• Herbert Sulzbach and Dorothy Buxton: a friendship

    In December 1946 Dorothy Buxton wrote an article in 'The Spectator' entitled 'Friends or Enemies' in which she supported German PoW in Britain and criticised aspects of their captivity – particularly,

    'the farce, or fraud as it appears to them, of our "screening". The PoW are unfavourably impressed by the haphazard nature of our methods. The interview which may decide a man's fate, perhaps for years to come, and incidentally that of his family, is often an affair of only three to five minutes.'

    Herbert Sulzbach was a screener in his work as Interpreter Officer at a PoW camp for German Officers and wrote to Dorothy Buxton:

    'No man’s fate is decided by screening because every PoW has to be screened again after six months. The screening is done by men who know the German mentality very well indeed and it is not as difficult as you believe to find out in ten minutes whether the PoW is still Nazi-minded or not. All of us are well aware that millions joined the Nazi Party because they could not avoid it.'

    Thus began a correspondence and friendship that lasted until Dorothy Buxton's death and which enriched both their lives.

    She was born Dorothy Jebb on 3 March 1881 and was educated at Newnham College, Cambridge. She and her husband, Charles Buxton, belonged first to the Liberal Party and then joined the Labour Party. In 1917 they became Quakers. She was a social activist and a commentator on Germany. During WW2 she campaigned vigorously for refugees from Nazi Germany.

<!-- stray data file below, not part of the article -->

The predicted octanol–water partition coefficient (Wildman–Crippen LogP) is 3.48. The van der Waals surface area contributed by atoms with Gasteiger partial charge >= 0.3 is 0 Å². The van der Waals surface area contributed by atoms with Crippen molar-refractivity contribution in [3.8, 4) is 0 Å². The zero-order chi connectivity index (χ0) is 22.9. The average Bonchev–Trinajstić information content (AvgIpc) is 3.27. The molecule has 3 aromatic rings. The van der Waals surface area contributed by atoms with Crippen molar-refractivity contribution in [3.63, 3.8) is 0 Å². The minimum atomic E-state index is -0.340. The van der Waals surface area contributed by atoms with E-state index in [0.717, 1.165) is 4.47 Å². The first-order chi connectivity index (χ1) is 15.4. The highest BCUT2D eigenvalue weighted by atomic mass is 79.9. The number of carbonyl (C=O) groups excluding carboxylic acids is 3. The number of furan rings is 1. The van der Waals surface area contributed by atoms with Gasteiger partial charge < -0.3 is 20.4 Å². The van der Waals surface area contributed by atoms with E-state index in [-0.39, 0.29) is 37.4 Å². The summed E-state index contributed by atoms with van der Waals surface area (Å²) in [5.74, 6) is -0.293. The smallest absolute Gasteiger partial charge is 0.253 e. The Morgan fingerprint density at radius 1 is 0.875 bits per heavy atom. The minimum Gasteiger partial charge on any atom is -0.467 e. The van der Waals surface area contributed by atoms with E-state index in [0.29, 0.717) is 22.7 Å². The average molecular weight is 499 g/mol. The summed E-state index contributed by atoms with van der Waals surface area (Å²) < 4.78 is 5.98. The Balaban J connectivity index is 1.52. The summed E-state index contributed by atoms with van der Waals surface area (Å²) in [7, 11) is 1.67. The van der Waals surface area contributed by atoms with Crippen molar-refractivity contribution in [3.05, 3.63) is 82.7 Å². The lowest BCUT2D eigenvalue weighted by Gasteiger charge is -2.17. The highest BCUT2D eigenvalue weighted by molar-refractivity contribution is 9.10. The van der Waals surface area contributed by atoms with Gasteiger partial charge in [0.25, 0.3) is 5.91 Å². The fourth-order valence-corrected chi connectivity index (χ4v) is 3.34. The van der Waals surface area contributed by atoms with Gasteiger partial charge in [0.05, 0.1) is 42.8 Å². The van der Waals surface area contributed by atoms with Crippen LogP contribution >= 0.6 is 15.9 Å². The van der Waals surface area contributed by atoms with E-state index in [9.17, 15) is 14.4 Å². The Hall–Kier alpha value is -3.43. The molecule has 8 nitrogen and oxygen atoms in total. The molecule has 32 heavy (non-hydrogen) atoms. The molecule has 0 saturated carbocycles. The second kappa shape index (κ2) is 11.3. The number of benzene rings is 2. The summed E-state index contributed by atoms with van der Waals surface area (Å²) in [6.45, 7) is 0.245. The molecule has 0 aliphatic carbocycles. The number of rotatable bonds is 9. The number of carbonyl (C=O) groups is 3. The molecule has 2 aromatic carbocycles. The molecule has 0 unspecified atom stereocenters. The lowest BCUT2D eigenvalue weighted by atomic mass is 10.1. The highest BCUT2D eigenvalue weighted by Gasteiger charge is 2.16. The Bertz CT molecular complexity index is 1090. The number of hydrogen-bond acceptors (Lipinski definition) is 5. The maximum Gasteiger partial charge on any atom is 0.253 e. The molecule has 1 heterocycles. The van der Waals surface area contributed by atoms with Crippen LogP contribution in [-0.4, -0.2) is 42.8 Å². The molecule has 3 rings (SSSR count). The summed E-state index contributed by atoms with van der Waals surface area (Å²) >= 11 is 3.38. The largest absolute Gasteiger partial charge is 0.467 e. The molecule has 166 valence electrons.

Both Dorothy Buxton and Herbert Sulzbach were committed to Anglo-German friendship and reconciliation after WW2 and were forthright both with those in England who wanted revenge and retribution – people they called 'the eternal haters' - and with those in Germany who thought of themselves as victims.

    She was delighted for Sulzbach when he was appointed to the German Embassy,

    'Your position there will create one more little bridge of rapprochement and understanding between people of German and of Jewish race.'

    Dorothy Buxton died at her house near Guildford on 8 April 1963.

    (photo: Dorothy Buxton in 1958)


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On my blog I write about biography, Anglo-German reconciliation, and the life of Herbert Sulzbach.


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